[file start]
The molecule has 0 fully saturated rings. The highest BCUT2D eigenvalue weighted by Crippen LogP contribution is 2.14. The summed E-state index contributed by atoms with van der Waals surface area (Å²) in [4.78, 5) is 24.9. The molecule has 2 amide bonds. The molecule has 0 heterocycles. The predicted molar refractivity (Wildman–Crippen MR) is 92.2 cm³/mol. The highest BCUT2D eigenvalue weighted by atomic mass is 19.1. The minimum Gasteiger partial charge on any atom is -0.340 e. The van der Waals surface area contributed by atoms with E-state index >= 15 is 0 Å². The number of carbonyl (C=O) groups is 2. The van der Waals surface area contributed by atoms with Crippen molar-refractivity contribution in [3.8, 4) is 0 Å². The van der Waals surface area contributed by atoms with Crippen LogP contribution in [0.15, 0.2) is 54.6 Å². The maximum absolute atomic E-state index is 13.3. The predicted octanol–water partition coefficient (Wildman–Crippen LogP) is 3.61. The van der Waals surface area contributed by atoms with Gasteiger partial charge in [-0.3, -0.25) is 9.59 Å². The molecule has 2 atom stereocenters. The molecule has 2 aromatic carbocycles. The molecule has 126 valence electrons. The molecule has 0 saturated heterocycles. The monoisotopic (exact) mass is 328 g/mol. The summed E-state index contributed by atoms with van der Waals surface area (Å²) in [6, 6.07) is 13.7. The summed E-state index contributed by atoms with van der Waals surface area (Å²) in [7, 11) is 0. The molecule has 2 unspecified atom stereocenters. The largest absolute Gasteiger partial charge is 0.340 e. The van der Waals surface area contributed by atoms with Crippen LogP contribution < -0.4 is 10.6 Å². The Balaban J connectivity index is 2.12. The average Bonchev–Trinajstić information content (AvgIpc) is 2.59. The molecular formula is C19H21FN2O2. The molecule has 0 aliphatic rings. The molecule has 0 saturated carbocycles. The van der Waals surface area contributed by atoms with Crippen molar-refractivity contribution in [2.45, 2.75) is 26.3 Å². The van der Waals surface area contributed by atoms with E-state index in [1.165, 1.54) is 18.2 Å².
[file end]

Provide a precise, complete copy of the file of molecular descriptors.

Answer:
The molecule has 0 fully saturated rings. The highest BCUT2D eigenvalue weighted by Crippen LogP contribution is 2.14. The summed E-state index contributed by atoms with van der Waals surface area (Å²) in [4.78, 5) is 24.9. The molecule has 2 amide bonds. The molecule has 0 heterocycles. The predicted molar refractivity (Wildman–Crippen MR) is 92.2 cm³/mol. The highest BCUT2D eigenvalue weighted by atomic mass is 19.1. The minimum Gasteiger partial charge on any atom is -0.340 e. The van der Waals surface area contributed by atoms with E-state index >= 15 is 0 Å². The number of carbonyl (C=O) groups is 2. The van der Waals surface area contributed by atoms with Crippen molar-refractivity contribution in [3.8, 4) is 0 Å². The van der Waals surface area contributed by atoms with Crippen LogP contribution in [0.15, 0.2) is 54.6 Å². The maximum absolute atomic E-state index is 13.3. The predicted octanol–water partition coefficient (Wildman–Crippen LogP) is 3.61. The van der Waals surface area contributed by atoms with Gasteiger partial charge in [-0.3, -0.25) is 9.59 Å². The molecule has 2 atom stereocenters. The molecule has 2 aromatic carbocycles. The molecule has 126 valence electrons. The molecule has 0 saturated heterocycles. The monoisotopic (exact) mass is 328 g/mol. The summed E-state index contributed by atoms with van der Waals surface area (Å²) in [6, 6.07) is 13.7. The summed E-state index contributed by atoms with van der Waals surface area (Å²) in [7, 11) is 0. The molecule has 2 unspecified atom stereocenters. The largest absolute Gasteiger partial charge is 0.340 e. The van der Waals surface area contributed by atoms with Crippen LogP contribution < -0.4 is 10.6 Å². The Balaban J connectivity index is 2.12. The average Bonchev–Trinajstić information content (AvgIpc) is 2.59. The molecular formula is C19H21FN2O2. The molecule has 0 aliphatic rings. The molecule has 0 saturated carbocycles. The van der Waals surface area contributed by atoms with Crippen molar-refractivity contribution in [2.45, 2.75) is 26.3 Å². The van der Waals surface area contributed by atoms with E-state index in [1.165, 1.54) is 18.2 Å².